Christopher Fortune's chapter "The Case of 'RN', Sándor Ferenczi's Radical Experiment in Psychoanalysis" describes how Ferenczi's attempt to open himself fully to RN who was an extremely difficult patient became exhausting and was unsustainable.Jay B. Frankel who also discusses the "mutual analysis" describes
some of the positive aspects for Ferenczi, especially: experiencing the patient's humiliation and becoming aware of his own hatred of women caused by sexual abuse by a housemaid and his mother's intense demands.
However, as Harold Stewart suggests, Ferenczi was not prepared for the patient's extreme envy and malevolence. The analysis became all consuming and possibly contributed to Ferenczi's fatal illness.
Whatever the value of the mutual analysis, it should be emphasized that Ferenczi was not trying to create a "corrective emotional experience." He was not trying to be the good parent, but rather a humanly authentic psychoanalyst. His goal was to analyze, uncover, and help the patient to experience the past in order to dissolve the distorting lens of the transference. Frankel points out that through analysis RN became able to accept her memories of childhood trauma "which allowed differentiation of Ferenczi from her traumatic father and led to greater acceptance of Ferenczi as a separate person" (p.237). She could understand the cause of her anger and thus give it up.
Ferenczi, it seems to me, tested the limits of analytic practice. If he had not died so soon after the mutual analysis, I doubt he would have ventured into such a relationship again. Not only was mutual analysis consuming, but Ferenczi had learned so much about himself from the experience that he would not have needed to go through it again. The mutual analysis appears to have been the substitute for the deep personal analysis Ferenczi did not receive from Freud, who probably would not have been able to provide it. Ferenczi had suffered from countertransferential feelings, especially with women patients, that blocked his ability to use his whole self in therapy. Once freed, he might have been able to respond authentically and humanly while maintaining the limits and boundaries of a professional relationship.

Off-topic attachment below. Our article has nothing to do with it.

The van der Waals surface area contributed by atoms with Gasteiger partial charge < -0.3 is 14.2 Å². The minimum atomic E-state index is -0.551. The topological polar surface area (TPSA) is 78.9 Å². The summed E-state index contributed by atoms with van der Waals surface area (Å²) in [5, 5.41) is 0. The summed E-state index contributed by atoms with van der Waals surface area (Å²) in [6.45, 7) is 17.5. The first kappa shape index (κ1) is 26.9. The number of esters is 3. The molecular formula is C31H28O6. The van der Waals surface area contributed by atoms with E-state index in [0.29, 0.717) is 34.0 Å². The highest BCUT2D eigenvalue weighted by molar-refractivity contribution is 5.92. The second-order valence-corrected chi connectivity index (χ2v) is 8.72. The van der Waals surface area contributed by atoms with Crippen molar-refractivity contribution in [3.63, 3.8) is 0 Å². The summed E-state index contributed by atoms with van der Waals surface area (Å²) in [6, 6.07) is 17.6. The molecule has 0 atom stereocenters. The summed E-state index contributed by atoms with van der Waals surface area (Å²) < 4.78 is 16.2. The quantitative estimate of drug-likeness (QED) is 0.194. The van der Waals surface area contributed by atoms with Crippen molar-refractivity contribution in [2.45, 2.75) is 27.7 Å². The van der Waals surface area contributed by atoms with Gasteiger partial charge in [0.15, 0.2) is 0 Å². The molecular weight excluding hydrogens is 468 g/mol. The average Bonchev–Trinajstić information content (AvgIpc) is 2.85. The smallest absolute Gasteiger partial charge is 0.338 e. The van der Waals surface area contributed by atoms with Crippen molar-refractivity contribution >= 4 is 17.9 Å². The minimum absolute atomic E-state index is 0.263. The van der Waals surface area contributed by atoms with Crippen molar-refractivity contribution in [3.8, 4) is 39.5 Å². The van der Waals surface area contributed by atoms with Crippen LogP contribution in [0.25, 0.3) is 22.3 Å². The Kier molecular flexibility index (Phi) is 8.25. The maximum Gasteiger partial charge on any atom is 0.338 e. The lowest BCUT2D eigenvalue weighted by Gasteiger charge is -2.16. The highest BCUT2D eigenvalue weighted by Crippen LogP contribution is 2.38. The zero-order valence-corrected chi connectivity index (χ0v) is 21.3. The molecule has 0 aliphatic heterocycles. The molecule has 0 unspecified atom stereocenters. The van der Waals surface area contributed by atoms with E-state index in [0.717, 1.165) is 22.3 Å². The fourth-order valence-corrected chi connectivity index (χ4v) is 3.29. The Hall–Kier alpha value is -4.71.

Finally, Ferenczi's attempt to analyze with heart and libido as well as
intellect raises an interesting question which is touched on in Marco
Bacciagaluppi's chapter comparing Ferenczi and Erich Fromm. (I
was analyzed by Fromm who was influenced by Ferenczi and by
Georg Groddeck who also influenced Ferenczi's thinking.) What
does it mean to analyze with heart and libido? Does it mean to use
one's own experience to understand similar experiences of the
patient, or does it mean a direct experience by the analyst of what the
patient is feeling? I think Ferenczi meant both of these, but the
distinction is not made clear. Both require that the analyst has
explored his own unconscious and can differentiate between his own
and the patient's experience. However, one's experience may be
different from the patient's due to differences in temperament,
intelligence, etc. The direct experience of the patient's feelings is
more reliable for understanding and creating trust. However, this
requires concentration, receptiveness and perhaps a particular and
uncommon empathic capability which Ferenczi appears to have had.
Ferenczi, Sándor (1932) The Clinical Diary of Sándor Ferenczi, ed. J. Dupont (trans. M. Balint and N.Z. Jackson). Cambridge, MA Harvard University Press 1988.
The Confusion of tongues between adults and children: The language of tenderness and passion In: Final Contributions to the Problems and Methods of Psychoanalysis, ed. M. Balint (trans. E. Mosbacher). London: Karnac Books, 1980, pp 156-167.[an error occurred while processing this directive]